Friday, May 01, 2009

For Those who are Interested,

...my thoughts on the Swine Flu Fear Pandemic.

Tarrant County has taken a very proactive stand against the Swine Flu breakout, some would say too proactive seeing as how there are only 5 confirmed cases and 21 probable cases of the Swine Flu in the county.

Right now all Fort Worth and Cleburne ISD schools are closed for at least a week. One of the larger charity fund raising events of the year has been canceled, and more closures and cancellations are being announced with every news break.

This reaction to the Swine Flu is interesting. From all accounts, the Swine Flu has the same symptoms and treatments as our routine Asian Flu that sweeps through the nation a time or two each year. This "routine" flu outbreak infects anywhere from 5 to 20% of the population and is responsible for an average of 36,000 deaths in America each year.

So we have a flu that acts and reacts pretty much the same as our normal flu outbreaks, and this flu has infected a very small number of people (a whopping 141 confirmed cases in the entire country as of this morning). Why all the hysteria?

Leaving politics and the media's penchant for "creating" crisis aside, I see two reasons for our local reaction to this flu outbreak.

First is the fact that there is no vaccine for this variant of the Swine Flu. A lack of a vaccine means that there are less barriers to the spread of the flu and that there is the possibility that more people will catch it. I could not find any hard facts about just how many adults get flu shots, but it appears that somewhere around a third of us are vaccinated each year. If the vaccine is targeted correctly, that is a significant barrier to the spread of the flu. It is quite possible that without a vaccinated population, this flu could spread and infect many more people than a 'normal' flu outbreak. Since this flu acts and reacts similar to the 'normal' flu outbreaks, more infections should result in more deaths. Slowing down the spread of the flu could save lives.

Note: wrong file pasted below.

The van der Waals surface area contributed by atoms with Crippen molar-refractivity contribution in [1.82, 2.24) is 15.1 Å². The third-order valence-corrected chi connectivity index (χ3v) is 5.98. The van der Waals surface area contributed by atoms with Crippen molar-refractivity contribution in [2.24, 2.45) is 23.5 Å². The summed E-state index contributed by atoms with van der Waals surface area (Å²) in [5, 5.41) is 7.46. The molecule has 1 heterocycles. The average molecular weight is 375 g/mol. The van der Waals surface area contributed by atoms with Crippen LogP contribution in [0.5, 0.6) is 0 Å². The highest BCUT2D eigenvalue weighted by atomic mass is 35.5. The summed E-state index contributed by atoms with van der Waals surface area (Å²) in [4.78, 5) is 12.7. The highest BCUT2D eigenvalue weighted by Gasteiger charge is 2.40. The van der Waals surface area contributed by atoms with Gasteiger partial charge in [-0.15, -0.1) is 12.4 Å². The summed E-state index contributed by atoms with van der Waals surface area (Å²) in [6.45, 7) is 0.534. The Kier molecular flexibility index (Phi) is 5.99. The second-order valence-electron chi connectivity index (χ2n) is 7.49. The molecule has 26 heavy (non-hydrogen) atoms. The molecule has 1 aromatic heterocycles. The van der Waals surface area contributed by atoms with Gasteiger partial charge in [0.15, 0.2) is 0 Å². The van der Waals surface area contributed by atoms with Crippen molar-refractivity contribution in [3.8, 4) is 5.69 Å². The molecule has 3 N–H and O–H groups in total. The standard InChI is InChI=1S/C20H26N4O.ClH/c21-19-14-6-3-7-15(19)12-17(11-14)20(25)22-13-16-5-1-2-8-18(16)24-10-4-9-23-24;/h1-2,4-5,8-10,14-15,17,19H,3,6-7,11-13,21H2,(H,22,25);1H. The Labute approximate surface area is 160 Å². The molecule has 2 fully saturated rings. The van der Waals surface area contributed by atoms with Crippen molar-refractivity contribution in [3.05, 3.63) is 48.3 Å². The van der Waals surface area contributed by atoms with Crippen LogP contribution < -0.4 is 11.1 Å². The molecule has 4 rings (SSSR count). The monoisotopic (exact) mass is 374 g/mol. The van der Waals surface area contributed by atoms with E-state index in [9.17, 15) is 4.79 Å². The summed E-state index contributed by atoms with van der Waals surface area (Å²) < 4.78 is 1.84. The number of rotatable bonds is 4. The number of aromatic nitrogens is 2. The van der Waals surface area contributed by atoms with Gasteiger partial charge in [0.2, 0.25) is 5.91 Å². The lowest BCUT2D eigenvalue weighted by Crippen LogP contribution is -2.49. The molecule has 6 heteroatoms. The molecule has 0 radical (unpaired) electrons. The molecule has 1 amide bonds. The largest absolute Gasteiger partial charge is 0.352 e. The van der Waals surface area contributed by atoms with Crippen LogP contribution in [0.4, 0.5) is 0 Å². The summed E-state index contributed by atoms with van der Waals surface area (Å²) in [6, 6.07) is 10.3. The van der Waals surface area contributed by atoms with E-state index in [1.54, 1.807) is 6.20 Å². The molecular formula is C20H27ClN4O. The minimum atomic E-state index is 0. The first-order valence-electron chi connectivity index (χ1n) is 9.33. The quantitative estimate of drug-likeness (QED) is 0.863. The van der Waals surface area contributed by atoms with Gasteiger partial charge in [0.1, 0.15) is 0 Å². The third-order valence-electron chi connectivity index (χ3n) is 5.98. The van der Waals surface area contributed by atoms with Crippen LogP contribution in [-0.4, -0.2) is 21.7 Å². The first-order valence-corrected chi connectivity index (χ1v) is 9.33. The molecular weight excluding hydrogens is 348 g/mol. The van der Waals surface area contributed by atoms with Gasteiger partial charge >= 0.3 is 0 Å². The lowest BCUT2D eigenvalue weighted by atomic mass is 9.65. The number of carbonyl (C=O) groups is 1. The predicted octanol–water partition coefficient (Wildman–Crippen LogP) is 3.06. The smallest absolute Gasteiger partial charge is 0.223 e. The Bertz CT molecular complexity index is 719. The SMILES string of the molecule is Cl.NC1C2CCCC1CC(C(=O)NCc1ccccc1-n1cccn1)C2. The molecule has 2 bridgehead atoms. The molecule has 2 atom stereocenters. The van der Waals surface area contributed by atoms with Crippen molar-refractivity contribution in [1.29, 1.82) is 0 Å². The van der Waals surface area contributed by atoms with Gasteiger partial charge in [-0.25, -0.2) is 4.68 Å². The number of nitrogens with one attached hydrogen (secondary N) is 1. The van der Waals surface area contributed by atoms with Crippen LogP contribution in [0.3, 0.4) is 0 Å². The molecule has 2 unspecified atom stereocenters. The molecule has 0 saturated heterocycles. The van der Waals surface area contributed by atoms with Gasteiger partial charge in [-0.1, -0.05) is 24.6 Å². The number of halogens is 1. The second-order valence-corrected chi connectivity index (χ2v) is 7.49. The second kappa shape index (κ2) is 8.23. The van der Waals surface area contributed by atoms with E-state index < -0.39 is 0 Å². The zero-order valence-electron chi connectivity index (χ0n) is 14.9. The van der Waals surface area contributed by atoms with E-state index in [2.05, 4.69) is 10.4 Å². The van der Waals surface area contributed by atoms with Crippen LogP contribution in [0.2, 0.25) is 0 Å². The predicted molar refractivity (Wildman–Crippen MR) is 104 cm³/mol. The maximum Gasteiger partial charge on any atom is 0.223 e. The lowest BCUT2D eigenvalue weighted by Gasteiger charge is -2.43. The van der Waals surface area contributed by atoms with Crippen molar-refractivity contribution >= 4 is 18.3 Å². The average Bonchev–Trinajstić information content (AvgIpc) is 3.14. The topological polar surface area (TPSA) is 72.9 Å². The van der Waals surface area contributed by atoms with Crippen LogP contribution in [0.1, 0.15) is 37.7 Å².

The second reason for our local reaction to this flu outbreak might well be an exercise to determine just how effective our preparations for an Avian Flu outbreak have been. The "Bird Flu" is still out there, and it is a very real potential viral disaster. Treating the Swine Flu as a serious threat and implementing the programs that have been put in place to combat the Avian Flu will highlight any deficiencies in those programs.

Yes, I think our local officials are over reacting to the Swine Flu. I also believe that this over reaction might be justified and will help the local .govs to better prepare for a more serious outbreak.

6 comments:

Bob S. said...

Okay, I'll step and be the voice of paranoia here.

Is it possible that the .gov is exercising a little over reach for the purpose of extending their reach?

Each time one of these "crises" hit, the government seems to take more and more 'proactive' steps. Each time we expect the .gov to take more and more 'proactive' steps.

Jay G. linked to a MA bill the senate passed
http://stuckinmassachusetts.blogspot.com/2009/04/and-speaking-of-overreacting.html.

The provision that stuck in my mind was The new Senate version would allow the public health commissioner — in a public health emergency — to close or evacuate buildings, enter private property for investigations, and quarantine individuals.

Rabbit said...

ALthough I just saw Grand Prairie has asked that the Cinco de Mayo event be postponed, I'll wager that there is no hew and cry to do so for other C.de M. events out of fears of racism charges.